[did a few edits - forgot to include a photo intially, some typos]

Blogging and business cultures - comparative survey on blogs

davidlian (who says many interesting things about blogs, advertising, and public relations, and tweeting) alerted me to a survey just recently completed by a PR firm Text100 (which he also works for I believe). There is a press release, a Global report, and an APAC report.

The press release quotes Prof. Michael Netzley of Singapore Management University as saying
"Very little data exists at a global level allowing us to compare blogger behaviours and preferences at both a regional and even country level. Text 100 offers what might be the most comprehensive data to date about bloggers and how they practice their trade." (here)

I'd agree very much about the lack of comparative data for blogs - it's something that bedevils me somewhat, because I have ideas about how Malaysia blogging practices may be different from elsewhere, but I have no way of checking it. However, I would also like to blow my own trumpet at bit, and suggest that the myBlogS 2009 survey is also a pretty comprehensive survey on "bloggers and how they practice their trade". Though, to be sure, I did not approach it from a business studies angle.

One of the most interesting aspects of the results are differences between APAC and European and American respondents. However, one methodological caveat is that the number of American bloggers is pretty small (the numbers for most answers are: APAC 233, EURO 189, USA 27) - which means that I would not be confident that the USA responses give highly reliable results.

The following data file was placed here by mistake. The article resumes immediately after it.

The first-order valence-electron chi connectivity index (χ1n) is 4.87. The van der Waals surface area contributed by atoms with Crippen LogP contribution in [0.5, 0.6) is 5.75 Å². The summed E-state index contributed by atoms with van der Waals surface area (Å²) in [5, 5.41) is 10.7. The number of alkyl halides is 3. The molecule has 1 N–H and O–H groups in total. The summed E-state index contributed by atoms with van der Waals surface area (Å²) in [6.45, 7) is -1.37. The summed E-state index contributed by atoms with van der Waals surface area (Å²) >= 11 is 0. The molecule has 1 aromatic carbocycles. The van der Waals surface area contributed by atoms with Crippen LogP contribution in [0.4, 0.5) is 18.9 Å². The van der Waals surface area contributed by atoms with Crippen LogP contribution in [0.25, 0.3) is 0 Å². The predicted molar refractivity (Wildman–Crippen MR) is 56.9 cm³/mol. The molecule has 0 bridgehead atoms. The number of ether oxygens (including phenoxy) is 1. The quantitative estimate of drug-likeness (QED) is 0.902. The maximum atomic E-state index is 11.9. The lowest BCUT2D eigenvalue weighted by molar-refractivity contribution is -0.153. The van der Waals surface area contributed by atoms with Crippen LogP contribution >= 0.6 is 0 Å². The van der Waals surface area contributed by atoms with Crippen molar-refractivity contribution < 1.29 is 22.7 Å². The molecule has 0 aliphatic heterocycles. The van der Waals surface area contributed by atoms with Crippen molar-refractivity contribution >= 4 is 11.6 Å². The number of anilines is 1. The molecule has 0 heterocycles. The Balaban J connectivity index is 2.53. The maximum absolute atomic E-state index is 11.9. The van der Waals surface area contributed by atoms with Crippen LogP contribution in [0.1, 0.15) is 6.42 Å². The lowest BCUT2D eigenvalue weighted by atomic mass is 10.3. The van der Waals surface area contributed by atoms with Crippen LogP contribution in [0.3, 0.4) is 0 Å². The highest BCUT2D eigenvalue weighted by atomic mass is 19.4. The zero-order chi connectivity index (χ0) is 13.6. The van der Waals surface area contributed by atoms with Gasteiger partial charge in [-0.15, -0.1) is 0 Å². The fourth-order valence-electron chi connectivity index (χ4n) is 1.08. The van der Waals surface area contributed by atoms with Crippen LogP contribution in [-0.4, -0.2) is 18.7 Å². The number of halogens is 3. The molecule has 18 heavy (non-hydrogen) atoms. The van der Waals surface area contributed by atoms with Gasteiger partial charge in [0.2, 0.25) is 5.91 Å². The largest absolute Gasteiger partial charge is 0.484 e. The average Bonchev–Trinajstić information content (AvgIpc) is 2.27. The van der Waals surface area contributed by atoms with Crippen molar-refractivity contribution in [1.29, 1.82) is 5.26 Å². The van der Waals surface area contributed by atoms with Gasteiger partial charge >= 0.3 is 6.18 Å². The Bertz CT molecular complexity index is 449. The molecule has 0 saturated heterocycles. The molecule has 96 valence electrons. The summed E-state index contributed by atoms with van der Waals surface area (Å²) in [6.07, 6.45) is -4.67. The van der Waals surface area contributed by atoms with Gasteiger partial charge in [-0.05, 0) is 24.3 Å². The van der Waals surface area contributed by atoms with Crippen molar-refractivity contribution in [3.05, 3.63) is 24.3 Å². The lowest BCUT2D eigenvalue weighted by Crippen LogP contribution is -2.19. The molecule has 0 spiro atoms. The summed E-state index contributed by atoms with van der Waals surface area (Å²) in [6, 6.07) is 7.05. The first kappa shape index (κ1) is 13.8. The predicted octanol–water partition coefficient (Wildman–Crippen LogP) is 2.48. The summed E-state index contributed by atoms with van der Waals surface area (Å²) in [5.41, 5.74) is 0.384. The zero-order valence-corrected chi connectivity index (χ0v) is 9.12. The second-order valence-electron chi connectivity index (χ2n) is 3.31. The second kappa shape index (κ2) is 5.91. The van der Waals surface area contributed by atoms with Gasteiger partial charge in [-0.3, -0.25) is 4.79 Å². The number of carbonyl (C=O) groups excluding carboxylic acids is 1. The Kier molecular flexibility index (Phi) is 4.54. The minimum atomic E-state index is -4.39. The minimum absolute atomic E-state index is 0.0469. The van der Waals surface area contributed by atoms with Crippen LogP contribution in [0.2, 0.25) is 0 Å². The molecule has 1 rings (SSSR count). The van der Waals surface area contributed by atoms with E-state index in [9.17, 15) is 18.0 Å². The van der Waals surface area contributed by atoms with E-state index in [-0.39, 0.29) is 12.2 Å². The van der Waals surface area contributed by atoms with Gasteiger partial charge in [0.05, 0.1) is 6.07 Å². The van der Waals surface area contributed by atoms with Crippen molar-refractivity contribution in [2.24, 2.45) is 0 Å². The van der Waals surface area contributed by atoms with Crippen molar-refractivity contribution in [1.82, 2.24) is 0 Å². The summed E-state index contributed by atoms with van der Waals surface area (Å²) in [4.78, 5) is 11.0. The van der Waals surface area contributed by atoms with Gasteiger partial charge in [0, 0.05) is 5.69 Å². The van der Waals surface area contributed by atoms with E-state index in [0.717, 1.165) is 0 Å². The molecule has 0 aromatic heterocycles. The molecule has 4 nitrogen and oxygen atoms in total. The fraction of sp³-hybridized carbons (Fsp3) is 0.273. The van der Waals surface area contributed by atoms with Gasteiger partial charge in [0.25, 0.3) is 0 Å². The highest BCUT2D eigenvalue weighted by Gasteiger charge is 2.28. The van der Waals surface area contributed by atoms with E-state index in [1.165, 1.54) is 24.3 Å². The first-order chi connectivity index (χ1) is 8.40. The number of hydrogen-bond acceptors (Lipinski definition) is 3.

Here are some quotes:
"Globally, more than 80% of bloggers say that they would acknowledge sponsorships of blog postings. Asia across the board is less likely or willing to acknowledge forms of sponsorship.
The cultural precedent for gift giving in Asia as a part of business practice, and not having to acknowledge this, is likely to contribute significantly to this difference." (Global Report: 8 )

However, there are still a majority that do think it's important. There are also less APAC bloggers (75%) who say that they should "clearly state their employer or association if
blogging on issues or topics that relate to their businesses" - the figures for EURO and USA are 87% and 96% respectively.